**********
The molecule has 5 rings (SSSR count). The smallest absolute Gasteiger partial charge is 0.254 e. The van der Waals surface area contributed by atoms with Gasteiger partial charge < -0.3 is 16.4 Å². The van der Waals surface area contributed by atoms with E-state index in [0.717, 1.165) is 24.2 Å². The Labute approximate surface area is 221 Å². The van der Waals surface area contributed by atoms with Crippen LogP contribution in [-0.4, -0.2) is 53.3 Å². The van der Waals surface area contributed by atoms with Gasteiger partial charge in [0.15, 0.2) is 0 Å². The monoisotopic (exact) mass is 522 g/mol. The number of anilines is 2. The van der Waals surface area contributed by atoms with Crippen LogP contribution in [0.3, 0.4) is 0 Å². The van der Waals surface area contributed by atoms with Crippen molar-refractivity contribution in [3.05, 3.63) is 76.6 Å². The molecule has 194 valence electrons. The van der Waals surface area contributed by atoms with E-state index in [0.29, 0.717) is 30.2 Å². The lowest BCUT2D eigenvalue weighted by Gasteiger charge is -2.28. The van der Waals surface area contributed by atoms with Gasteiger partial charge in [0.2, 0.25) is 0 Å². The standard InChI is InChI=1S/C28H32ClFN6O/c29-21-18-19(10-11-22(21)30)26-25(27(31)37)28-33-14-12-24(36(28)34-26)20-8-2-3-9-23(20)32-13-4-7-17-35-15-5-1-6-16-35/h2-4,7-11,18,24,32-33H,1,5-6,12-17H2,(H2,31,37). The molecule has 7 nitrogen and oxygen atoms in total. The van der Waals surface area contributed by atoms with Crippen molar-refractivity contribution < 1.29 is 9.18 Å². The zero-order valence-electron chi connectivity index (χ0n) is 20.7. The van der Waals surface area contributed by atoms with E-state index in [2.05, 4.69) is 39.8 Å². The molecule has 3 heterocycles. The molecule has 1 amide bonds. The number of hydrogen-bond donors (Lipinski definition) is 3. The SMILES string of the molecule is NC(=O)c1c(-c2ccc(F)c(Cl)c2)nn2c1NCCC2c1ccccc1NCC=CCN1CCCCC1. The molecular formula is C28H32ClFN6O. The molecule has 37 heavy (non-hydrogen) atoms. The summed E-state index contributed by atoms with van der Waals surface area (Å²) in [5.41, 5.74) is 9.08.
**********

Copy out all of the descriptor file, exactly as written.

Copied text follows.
The molecule has 5 rings (SSSR count). The smallest absolute Gasteiger partial charge is 0.254 e. The van der Waals surface area contributed by atoms with Gasteiger partial charge < -0.3 is 16.4 Å². The van der Waals surface area contributed by atoms with E-state index in [0.717, 1.165) is 24.2 Å². The Labute approximate surface area is 221 Å². The van der Waals surface area contributed by atoms with Crippen LogP contribution in [-0.4, -0.2) is 53.3 Å². The van der Waals surface area contributed by atoms with Gasteiger partial charge in [0.15, 0.2) is 0 Å². The monoisotopic (exact) mass is 522 g/mol. The number of anilines is 2. The van der Waals surface area contributed by atoms with Crippen LogP contribution in [0.3, 0.4) is 0 Å². The van der Waals surface area contributed by atoms with Crippen molar-refractivity contribution in [3.05, 3.63) is 76.6 Å². The molecule has 194 valence electrons. The van der Waals surface area contributed by atoms with E-state index in [0.29, 0.717) is 30.2 Å². The lowest BCUT2D eigenvalue weighted by Gasteiger charge is -2.28. The van der Waals surface area contributed by atoms with Gasteiger partial charge in [0.2, 0.25) is 0 Å². The standard InChI is InChI=1S/C28H32ClFN6O/c29-21-18-19(10-11-22(21)30)26-25(27(31)37)28-33-14-12-24(36(28)34-26)20-8-2-3-9-23(20)32-13-4-7-17-35-15-5-1-6-16-35/h2-4,7-11,18,24,32-33H,1,5-6,12-17H2,(H2,31,37). The molecule has 7 nitrogen and oxygen atoms in total. The van der Waals surface area contributed by atoms with Crippen molar-refractivity contribution < 1.29 is 9.18 Å². The zero-order valence-electron chi connectivity index (χ0n) is 20.7. The van der Waals surface area contributed by atoms with E-state index in [2.05, 4.69) is 39.8 Å². The molecule has 3 heterocycles. The molecule has 1 amide bonds. The number of hydrogen-bond donors (Lipinski definition) is 3. The SMILES string of the molecule is NC(=O)c1c(-c2ccc(F)c(Cl)c2)nn2c1NCCC2c1ccccc1NCC=CCN1CCCCC1. The molecular formula is C28H32ClFN6O. The molecule has 37 heavy (non-hydrogen) atoms. The summed E-state index contributed by atoms with van der Waals surface area (Å²) in [5.41, 5.74) is 9.08.